How to bag a bargain TV in the end-of-year sales

Knowing the numbers can help you nab a top television to make your Christmas even more merry.

Getting a 2018 model TV for cheap

The last batch of 2018 TVs have finally been through the CHOICE labs and once again it's been a bumper year – with TVs getting smarter and more affordable while delivering 4K video on displays ranging from 32-inches up to a monster 75-inches. 

If you're looking for a good price on your next TV, you might find what you're looking for in time for Christmas or at the Boxing Day sales, as retailers often knock a chunk off the ticket price to shift older models.

The trick is to know which sale TVs are 2018 releases and which ones are the older stock from 2017 or even earlier.

In this article:

Interested in browsing the current range first? Our TV reviews compare over 60 models from Sony, LG, Samsung, Panasonic and more.

Tip: Our TV reviews include older models that are listed as discontinued, but we've noticed that sometimes the models the manufacturers told us were discontinued suddenly turn up in the Boxing Day sales.

How to tell a new TV from an older model

You'll notice some of the major retailers will be promoting very good deals on specific TVs over the holiday season, often with stacks of them piled up when you walk into the store. This year, most of these discounted TVs are likely to be 2017 models.

But if you want to get a good deal on a 2018 model or drive a hard bargain with the salesperson on an older model, how can you find out the age of the TV? The secret is knowing what the product codes for each TV really mean.

Panasonic TH-55EX600A released in 2017.

How to read a TV's product code

A TV's product code can tell you all about its size and specifications, but in particular it'll tell you what year it was released.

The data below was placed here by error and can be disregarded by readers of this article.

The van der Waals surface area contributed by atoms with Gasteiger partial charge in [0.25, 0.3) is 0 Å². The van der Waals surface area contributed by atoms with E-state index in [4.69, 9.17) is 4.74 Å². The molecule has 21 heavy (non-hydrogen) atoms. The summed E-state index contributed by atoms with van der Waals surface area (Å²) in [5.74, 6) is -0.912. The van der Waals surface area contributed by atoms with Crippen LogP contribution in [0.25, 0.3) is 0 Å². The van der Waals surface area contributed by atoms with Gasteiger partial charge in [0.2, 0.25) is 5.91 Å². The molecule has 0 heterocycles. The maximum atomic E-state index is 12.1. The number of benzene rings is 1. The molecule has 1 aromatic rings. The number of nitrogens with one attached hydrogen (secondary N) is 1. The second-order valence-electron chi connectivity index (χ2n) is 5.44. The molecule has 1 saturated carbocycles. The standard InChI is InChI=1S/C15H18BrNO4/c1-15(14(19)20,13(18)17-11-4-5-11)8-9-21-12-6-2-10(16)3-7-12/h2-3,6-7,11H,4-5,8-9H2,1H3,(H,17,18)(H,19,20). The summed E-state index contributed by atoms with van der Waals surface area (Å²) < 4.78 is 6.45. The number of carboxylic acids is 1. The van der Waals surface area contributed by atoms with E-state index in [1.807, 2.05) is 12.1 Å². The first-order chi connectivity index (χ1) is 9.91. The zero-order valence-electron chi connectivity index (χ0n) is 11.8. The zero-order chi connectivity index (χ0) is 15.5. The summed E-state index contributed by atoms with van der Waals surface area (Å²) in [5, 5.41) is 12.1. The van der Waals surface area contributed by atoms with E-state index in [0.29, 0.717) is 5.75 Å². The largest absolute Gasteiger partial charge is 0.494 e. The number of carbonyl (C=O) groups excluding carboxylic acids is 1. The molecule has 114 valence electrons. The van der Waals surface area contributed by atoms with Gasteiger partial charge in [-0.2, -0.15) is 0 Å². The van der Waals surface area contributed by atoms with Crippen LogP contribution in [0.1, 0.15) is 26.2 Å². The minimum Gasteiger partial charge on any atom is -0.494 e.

There are two code systems to watch out for with LG TVs, the OLED range and the LCD range.


  • The second letter in the product code indicates the release date. So for the LG 55SK8500PTA, K indicates a 2018 model. 
  • A 2017 TV will have the letter J, such as LG 55SJ850T. 
  • A 2016 model will use the letter H.
  • Avoid codes with the letters F or G (unless the TVs are being given away) as these are from 2015.  


  • The first two numbers in the product code indicate the display size in inches, and the last number indicates the year of release. So LG OLED55E8PTA means that it's a 55-inch OLED TV and a 2018 model.
  • The letter between the numbers for the display size and year of release indicates its price position in the range. The C8 series is the most affordable, the E8 is mid-price and the W8 range is priced from $10,000 to $20,000.

Tip: Expect to see some substantial 2018 LG OLED bargains leading up to Christmas particularly with whatever model didn't sell as well during the year between the C8 and E8 series.

The Samsung TV offerings include a QLED TV range (which is sort of like Samsung's answer to the OLED TV) and an LCD range.

For the 2018 QLED range: 

  • The product code should show a QA followed by the screen size in inches and a single number to show the position in the range. 
  • For example, the Samsung QA65Q9FNAWXXY is a 65-inch QLED TV in the premium series 9 (the range works down through series 8, 7 and 6).  

For the LCD TV range:

  • The first number indicates the size of the TV in inches, and is followed by a letter indicating the release date. 
  • N means it's a 2018 model. So the Samsung UA55NU8000WXXY is a 55-inch display from 2018
  • The 8000 (and 8500) series denote the premium range, while the 7100 series is entry-level.
  • 2017 models generally have an M after the display size number, e.g. Samsung UA55MU7000. 
  • If you see a Samsung TV in store with a K after the display size, then it's a 2016 model and you should be able to negotiate a much lower price.

Panasonic indicates the release year by the first letter after the display size, with F being a 2018 model (e.g. Panasonic TH-55FX700A) and E indicating a 2017 model (e.g. 
Panasonic TH-65EX780A).

  • The numbers in the series indicate the increase in quality and price from the lowest 32-inch TH32F400A through to the FS500A series, FX600A series and so on up to the top of the line 4K FX800 series with all the bells and whistles.